Rollins College’s 2022 Valedictorian, Elizabeth Bonker’s is autistic and non speaking. She addressed her classmates as 2022 Valedictorian. Using a communication device Elizabeth shared “I am one of the lucky few non speaking autistics who have been taught to type.” Elizabeth went on to explain ” My motorneuro issues also prevent me from typing, tying my shoes or buttoning a shirt without assistance. I have typed this speech with one finger with a communication partner holding a keyboard”.
Elizabeth went on to share how that one single thing assisted in unlocking her mind. She referred to it as “A silent cage”
Because of this, Elizabeth’s speech resonated with many other autistic individuals. “Thank you Elizabeth Bonker, I walk a similar path, my fingertips are my voice, typing has become my superpower. Beautiful composition, that was a perfectly inspiring speech. I will return to this whenever I doubt myself”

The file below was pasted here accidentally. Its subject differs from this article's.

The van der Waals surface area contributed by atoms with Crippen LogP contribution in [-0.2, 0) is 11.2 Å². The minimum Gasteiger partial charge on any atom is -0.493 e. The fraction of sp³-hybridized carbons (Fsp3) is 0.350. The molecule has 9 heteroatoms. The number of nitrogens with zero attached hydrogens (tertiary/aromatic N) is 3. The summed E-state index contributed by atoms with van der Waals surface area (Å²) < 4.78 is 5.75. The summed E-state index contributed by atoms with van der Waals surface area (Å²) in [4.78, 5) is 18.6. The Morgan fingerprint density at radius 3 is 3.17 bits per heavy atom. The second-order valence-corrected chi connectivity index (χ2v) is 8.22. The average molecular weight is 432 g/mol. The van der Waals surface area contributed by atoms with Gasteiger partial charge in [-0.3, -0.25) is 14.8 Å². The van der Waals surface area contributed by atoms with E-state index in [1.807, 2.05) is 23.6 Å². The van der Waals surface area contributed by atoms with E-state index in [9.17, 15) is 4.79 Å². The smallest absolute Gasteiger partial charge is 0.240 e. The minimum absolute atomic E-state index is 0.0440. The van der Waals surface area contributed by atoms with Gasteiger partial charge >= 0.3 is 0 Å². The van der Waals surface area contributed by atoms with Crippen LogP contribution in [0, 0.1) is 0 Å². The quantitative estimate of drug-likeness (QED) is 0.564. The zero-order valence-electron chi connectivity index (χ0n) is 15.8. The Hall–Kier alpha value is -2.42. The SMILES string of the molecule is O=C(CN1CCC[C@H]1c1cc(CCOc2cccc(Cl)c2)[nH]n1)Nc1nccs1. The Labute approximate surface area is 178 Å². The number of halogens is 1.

Parents also finding Elizabeth’s wisdom helpful as they learn about the possibilities for their own non speaking children “I love that Elizabeth is able to communicate so well. I have a 20 year old son who is non-verbal autistic at the moment and this inspires me to find a way to unlock his voice!”
Breaking the Stigma on Non speaking and autistic
Importantly, Elizabeth’s speech, it reminds us that non speaking does not equal not understanding. And, Elizabeth is not an inspiration for being “autistic” but an inspiration for achieving her goals and sharing her journey.
Disturbingly, Elizabeth also shared how a story on the front page of he local newspaper reported the principal at her high school had told a staff member “The r@&$rD can’t be valedictorian.” Unfortunately we hear this all to often. Hence why advocates like Elizabeth need to be heard and shared.
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Roughly 25 percent of people of autistic individuals speak few or no words. A generation ago, that figure was closer to 50 percent. Early intervention programs have helped more children develop language than in the past accessible.
The development of more advanced communication devices along with more understanding of autism has also seen us reframe how we talk about and learn from those who are non speaking.
Elizabeth’s speech reminds us to listen a little bit better.